Profumo affair's Mandy Rice-Davies dies at the age of 70

Profumo affair’s Mandy Rice-Davies dies at the age of 70


Former model Mandy Rice-Davies, one of the main figures in the 1960s Profumo affair, has died from cancer at the age of 70, her publicist has said.She – along with her friend Christine Keeler – was at the centre of the scandal which threatened to bring down Harold Macmillan’s
government.Rice-Davies lived with Keeler, whose affair with war minister John Profumo prompted his resignation in 1963.However, she never met the politician herself.Keeler was also said to be having a relationship with Soviet defence attache Yevgeny Ivanov, although Profumo denied in the House of Commons having an affair with her.Rice-Davies testified at the high-profile trial of Stephen Ward, an osteopath who was charged with living off the immoral earnings of her and Keeler, which exposed a web of intrigue involving the upper echelons of society. Continue reading the main story “Start Quote     The Profumo affair was a sinister cocktail of high-society vice, drugs, race and espionage. It spilled onto the floor of the Commons and mortally wounded a prime minister”A classic Westminster scandal Ward took an overdose the night before a guilty verdict was returned, and died days later.She became notorious for claiming to have had an affair with Lord Astor and for dismissing his denial when in the witness box during the trial at the Old Bailey.When told he had denied the affair, she famously retorted: “Well he would, wouldn’t he?”The quote was later added to the Oxford Dictionary of Quotations. ‘Fight misconception’After the scandal died down, Rice-Davies continued to live the high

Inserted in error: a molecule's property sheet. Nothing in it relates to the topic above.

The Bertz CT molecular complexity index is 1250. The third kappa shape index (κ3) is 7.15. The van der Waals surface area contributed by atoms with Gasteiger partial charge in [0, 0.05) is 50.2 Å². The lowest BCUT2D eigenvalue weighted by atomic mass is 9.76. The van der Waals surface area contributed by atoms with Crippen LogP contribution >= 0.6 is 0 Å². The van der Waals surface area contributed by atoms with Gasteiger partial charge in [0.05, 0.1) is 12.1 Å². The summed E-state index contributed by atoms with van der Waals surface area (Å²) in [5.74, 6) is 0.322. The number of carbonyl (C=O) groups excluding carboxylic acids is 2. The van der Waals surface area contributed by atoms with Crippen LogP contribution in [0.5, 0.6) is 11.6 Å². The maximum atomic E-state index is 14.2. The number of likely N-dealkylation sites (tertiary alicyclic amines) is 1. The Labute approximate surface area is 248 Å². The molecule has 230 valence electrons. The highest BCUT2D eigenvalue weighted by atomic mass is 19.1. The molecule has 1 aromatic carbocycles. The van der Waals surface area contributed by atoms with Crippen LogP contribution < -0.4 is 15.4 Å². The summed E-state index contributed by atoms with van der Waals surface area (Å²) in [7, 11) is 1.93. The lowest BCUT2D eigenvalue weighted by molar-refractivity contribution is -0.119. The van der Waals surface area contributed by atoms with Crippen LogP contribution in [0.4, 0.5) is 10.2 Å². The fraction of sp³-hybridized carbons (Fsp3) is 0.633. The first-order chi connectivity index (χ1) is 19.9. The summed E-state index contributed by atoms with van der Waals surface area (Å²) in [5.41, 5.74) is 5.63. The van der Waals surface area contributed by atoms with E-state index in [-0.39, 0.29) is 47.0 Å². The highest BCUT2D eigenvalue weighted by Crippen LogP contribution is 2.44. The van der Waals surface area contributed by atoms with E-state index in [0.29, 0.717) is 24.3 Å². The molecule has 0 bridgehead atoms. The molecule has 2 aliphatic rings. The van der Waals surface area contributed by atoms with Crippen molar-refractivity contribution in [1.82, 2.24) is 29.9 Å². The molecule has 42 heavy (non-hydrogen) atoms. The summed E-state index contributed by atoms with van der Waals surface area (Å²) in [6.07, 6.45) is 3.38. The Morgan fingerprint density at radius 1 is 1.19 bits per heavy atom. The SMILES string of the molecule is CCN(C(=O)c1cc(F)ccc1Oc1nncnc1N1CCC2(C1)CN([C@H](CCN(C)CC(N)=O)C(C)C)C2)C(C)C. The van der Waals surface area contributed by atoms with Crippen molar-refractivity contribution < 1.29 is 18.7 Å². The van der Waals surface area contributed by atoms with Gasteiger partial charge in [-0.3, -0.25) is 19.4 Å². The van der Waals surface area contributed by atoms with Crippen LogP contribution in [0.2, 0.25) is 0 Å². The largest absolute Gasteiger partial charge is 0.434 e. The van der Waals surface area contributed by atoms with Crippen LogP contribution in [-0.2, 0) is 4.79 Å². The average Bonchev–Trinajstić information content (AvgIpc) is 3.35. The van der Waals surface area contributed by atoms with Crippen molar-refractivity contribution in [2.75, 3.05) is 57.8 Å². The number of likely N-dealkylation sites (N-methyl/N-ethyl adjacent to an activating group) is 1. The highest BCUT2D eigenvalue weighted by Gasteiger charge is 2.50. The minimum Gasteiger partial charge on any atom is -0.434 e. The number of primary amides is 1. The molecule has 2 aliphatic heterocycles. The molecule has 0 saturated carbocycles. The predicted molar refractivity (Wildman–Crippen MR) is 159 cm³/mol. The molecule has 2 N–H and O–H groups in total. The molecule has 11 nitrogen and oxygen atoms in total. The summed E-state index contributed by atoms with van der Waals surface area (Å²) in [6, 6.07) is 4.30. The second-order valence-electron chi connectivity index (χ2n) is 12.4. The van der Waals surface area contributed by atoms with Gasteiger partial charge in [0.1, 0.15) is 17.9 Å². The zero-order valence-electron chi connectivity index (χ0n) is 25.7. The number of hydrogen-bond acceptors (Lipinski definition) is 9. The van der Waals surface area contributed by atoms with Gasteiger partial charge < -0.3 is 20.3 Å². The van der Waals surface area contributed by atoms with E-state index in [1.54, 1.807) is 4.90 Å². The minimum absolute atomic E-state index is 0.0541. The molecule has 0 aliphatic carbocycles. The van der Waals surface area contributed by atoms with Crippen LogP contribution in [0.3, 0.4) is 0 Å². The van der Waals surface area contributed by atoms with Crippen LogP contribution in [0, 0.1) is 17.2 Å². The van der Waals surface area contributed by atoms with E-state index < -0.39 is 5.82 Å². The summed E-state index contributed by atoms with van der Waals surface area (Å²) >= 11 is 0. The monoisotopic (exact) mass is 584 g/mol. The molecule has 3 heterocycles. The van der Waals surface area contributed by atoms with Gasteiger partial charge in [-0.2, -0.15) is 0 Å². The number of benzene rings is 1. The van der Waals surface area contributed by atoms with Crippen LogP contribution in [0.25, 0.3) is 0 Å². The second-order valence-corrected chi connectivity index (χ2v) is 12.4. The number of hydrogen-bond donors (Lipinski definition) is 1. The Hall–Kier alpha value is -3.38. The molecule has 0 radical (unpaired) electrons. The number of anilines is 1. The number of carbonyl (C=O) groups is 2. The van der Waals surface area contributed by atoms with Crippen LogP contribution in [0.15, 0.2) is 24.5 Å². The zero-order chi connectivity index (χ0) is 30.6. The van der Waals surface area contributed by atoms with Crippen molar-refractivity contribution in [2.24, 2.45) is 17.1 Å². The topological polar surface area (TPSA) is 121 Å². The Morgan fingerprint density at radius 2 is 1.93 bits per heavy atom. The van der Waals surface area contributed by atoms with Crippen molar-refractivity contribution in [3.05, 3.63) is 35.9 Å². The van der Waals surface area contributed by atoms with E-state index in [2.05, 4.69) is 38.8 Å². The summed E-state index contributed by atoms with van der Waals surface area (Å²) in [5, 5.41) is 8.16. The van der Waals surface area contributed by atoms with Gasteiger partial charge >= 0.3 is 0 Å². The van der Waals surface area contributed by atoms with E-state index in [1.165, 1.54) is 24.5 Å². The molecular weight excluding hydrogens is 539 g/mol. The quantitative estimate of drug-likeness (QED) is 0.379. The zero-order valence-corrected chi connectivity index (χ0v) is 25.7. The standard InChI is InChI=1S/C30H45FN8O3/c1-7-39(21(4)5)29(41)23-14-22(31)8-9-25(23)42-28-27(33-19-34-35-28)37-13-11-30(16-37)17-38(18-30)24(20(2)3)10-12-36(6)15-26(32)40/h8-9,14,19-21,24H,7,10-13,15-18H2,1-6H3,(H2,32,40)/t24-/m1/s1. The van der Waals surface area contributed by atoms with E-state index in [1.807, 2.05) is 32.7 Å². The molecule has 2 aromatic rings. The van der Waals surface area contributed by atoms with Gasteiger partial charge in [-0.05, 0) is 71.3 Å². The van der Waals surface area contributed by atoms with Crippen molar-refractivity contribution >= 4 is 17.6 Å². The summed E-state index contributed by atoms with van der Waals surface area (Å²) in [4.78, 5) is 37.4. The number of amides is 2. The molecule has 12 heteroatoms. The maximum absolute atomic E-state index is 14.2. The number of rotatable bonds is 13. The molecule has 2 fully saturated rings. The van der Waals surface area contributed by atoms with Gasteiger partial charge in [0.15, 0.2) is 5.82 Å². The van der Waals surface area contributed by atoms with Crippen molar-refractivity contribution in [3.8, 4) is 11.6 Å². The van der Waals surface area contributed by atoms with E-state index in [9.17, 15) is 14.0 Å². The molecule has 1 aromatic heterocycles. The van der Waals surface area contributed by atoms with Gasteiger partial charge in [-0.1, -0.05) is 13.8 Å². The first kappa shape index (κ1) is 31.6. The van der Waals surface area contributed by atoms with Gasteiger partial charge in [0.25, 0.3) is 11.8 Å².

life and later flatly denied that she had lied about her involvement with Lord Astor.”Me? Excuse me? What was Bill [Lord Astor] doing? I didn’t seduce Bill. I didn’t even flutter an eyelash at him. I wasn’t a temptress. He seduced me. In those days women did not leap upon men.”She also later regretted that the events of 1963 had ever happened and continued to deny that she had acted immorally.
“The only reason I still want to talk about it is that I have to fight the misconception that I was a prostitute. I don’t want that to be
passed on to my grandchildren. There is still a stigma.”She also insisted that she had no secrets to take to the grave.In later years, interest in Keeler and Rice-Davies and the notorious scandal persisted, with Andrew Lloyd Webber penning a short-lived musical about Stephen Ward, which she collaborated on.Keeler had no part in the project. Rice-Davies said the pair had not spoken for decades, saying: “I don’t think she likes me.”Rice-Davies later wrote her autobiography and a novel, and also appeared on screen in a number of films and TV shows including Absolutely Fabulous. She was played by Bridget Fonda in a 1989 movie about the Profumo
affair, Scandal.Lord Lloyd Webber said he was “deeply sad” to hear of the news of her death.”Mandy was enormously well-read and intelligent,” he said. “I will always remember discussing with her over dinner subjects as varied as Thomas Cromwell’s dissolution of the monasteries and the influence of the artist Stanley Spencer on Lucian Freud.”With a different throw of the dice, Mandy might have been head of the Royal Academy or even running the country. She became a dear friend and I will miss her.”She married three times, tying the knot with her third husband, businessman Ken Foreman, in 1988. -BBC


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